A long-term increase in the fluid
intelligence of English children

Lynn R, Hampson SL, Mullineux JC.
Nature. 1987 Aug 27-Sep 2;328(6133):797.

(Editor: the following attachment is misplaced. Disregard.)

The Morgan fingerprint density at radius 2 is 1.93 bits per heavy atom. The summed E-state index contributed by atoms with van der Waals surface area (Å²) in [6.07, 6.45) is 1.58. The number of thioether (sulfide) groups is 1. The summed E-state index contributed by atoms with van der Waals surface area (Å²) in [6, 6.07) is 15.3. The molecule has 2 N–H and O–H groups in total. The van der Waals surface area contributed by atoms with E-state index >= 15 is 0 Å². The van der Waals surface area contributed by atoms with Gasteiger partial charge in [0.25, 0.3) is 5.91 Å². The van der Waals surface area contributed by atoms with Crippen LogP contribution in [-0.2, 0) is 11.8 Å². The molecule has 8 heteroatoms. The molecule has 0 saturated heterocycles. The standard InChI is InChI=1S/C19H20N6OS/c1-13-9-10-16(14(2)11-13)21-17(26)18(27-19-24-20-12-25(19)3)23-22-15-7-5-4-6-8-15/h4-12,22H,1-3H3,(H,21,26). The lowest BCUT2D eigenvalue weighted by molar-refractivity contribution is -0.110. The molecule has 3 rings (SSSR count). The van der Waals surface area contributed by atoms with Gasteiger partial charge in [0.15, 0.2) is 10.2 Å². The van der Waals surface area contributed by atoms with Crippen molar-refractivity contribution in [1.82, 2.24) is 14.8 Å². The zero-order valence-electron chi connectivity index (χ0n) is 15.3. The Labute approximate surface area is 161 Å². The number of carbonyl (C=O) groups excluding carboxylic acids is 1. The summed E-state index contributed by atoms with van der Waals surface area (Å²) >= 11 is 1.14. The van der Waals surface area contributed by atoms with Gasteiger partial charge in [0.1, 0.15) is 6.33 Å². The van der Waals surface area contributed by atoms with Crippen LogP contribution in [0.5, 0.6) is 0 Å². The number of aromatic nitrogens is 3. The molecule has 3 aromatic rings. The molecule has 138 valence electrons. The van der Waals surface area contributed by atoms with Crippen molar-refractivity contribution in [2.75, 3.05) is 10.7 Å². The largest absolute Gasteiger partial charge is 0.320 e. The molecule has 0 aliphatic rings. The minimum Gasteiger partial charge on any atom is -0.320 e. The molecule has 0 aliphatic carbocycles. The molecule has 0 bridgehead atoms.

In the early decades of the century a number of geneticists and psychologists believed that intelligence in the economically advanced nations was in secular decline. Contrary to this expectation, recent data for a number of countries have shown that intelligence has been increasing at rates far greater than hitherto considered probable. A compilation of this data by Flynn for 14 economically advanced nations has shown that intelligence quotient (IQ) rises have generally been within the range of 2-12 IQ points per decade. These recent studies raise several questions, among which are precisely what abilities have been increasing over time; and whether existing data are correct in suggesting that the secular rise in Britain is lower than that in other countries. We report here that in English children there has been an increase over the past 50 years of 12.42 IQ points, averaging 2.48 points per decade. The increase has been in fluid intelligence, the mental power that underlies the acquisition of cognitive skills, rather than in crystallized intelligence, which represents the cognitive skills acquired in a particular culture.

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